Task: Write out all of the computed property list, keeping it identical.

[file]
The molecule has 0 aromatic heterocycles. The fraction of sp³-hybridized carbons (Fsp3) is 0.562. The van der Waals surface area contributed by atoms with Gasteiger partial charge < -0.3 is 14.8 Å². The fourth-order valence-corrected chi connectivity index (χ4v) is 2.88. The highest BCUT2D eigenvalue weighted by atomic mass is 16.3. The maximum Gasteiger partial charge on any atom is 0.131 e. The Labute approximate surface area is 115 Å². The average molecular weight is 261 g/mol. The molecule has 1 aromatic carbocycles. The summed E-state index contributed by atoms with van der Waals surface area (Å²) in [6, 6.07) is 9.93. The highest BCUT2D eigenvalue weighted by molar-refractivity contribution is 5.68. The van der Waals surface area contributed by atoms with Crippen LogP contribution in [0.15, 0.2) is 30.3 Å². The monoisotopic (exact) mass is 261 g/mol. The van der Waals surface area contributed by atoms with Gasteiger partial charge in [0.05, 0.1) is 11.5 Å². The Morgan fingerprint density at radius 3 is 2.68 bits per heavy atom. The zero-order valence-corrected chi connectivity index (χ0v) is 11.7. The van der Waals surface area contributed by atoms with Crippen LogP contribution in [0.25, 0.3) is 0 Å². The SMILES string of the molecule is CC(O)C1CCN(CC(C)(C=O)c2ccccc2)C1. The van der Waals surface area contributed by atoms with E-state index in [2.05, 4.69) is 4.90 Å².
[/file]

The molecule has 0 aromatic heterocycles. The fraction of sp³-hybridized carbons (Fsp3) is 0.562. The van der Waals surface area contributed by atoms with Gasteiger partial charge < -0.3 is 14.8 Å². The fourth-order valence-corrected chi connectivity index (χ4v) is 2.88. The highest BCUT2D eigenvalue weighted by atomic mass is 16.3. The maximum Gasteiger partial charge on any atom is 0.131 e. The Labute approximate surface area is 115 Å². The average molecular weight is 261 g/mol. The molecule has 1 aromatic carbocycles. The summed E-state index contributed by atoms with van der Waals surface area (Å²) in [6, 6.07) is 9.93. The highest BCUT2D eigenvalue weighted by molar-refractivity contribution is 5.68. The van der Waals surface area contributed by atoms with Crippen LogP contribution in [0.15, 0.2) is 30.3 Å². The monoisotopic (exact) mass is 261 g/mol. The van der Waals surface area contributed by atoms with Gasteiger partial charge in [0.05, 0.1) is 11.5 Å². The Morgan fingerprint density at radius 3 is 2.68 bits per heavy atom. The zero-order valence-corrected chi connectivity index (χ0v) is 11.7. The van der Waals surface area contributed by atoms with Crippen LogP contribution in [0.25, 0.3) is 0 Å². The SMILES string of the molecule is CC(O)C1CCN(CC(C)(C=O)c2ccccc2)C1. The van der Waals surface area contributed by atoms with E-state index in [2.05, 4.69) is 4.90 Å².